“will not *prevent* harm: it will reduce the risk of harm.”

With regard to the ECHR, Roddy Dunlop said of the vote on Michelle Thomson’s amendment that he

“can conceive of no sensible basis upon which this amendment might be rejected.”

That comment is from the head of the Faculty of Advocates in Scotland.

The First Minister’s point seems to be that it will not happen—that there is no chance that a violent, predatory male will ever try to exploit loopholes in order to attack or further traumatise women.

What if that does happen? Why would any of us leave open the possibility that that could happen? One event like that would be one too many. Stopping an accused sex offender from changing gender is common sense. What is it that the First Minister and half this Parliament think is right about leaving open the chance that that could happen?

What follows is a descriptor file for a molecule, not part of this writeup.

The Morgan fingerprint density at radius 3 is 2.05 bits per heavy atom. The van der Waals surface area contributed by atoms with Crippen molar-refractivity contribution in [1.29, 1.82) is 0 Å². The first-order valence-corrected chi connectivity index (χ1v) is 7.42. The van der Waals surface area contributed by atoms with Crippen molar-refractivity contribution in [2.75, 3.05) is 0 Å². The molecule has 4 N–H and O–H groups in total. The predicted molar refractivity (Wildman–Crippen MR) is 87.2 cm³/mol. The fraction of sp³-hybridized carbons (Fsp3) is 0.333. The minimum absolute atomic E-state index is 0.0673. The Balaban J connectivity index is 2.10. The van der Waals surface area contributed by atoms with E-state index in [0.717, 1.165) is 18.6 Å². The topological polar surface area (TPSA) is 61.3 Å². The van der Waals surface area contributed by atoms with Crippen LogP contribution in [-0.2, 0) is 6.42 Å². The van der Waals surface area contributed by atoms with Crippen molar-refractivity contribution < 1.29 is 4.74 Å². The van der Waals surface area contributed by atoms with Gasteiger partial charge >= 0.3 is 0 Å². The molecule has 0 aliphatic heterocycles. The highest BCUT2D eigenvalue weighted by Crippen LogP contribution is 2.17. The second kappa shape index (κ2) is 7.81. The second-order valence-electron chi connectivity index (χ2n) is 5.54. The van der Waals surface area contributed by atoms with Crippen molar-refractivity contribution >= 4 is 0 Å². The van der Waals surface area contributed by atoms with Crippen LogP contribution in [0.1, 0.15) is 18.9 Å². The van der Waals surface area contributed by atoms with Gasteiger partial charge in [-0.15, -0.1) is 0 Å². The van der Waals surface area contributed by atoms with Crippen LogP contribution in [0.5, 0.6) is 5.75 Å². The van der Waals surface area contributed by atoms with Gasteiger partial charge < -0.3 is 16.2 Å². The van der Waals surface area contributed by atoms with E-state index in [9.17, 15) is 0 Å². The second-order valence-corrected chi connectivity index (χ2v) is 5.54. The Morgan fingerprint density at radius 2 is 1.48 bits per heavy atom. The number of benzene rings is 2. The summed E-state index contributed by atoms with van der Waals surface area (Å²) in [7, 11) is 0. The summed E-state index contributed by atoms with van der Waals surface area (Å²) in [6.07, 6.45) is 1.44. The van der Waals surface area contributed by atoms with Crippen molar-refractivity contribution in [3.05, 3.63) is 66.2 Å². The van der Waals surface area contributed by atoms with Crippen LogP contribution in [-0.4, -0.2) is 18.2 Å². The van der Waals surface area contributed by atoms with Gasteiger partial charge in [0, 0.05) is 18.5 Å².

The First Minister

First, that is not my position. I did not say, and have never said, that predatory men will not seek to abuse women. My argument is that it is not the bill that creates the opportunities for them to do so. Those opportunities unfortunately exist already and it is those opportunities that we have to tackle. Not passing the bill would not remove the opportunity for predatory men to seek to do that.

The reasons for rejection of those amendments and alternative amendments that were lodged have been set out to Parliament over the course of the debate in the past two days. A majority in Parliament took the decisions on them. That is how our parliamentary democracy operates.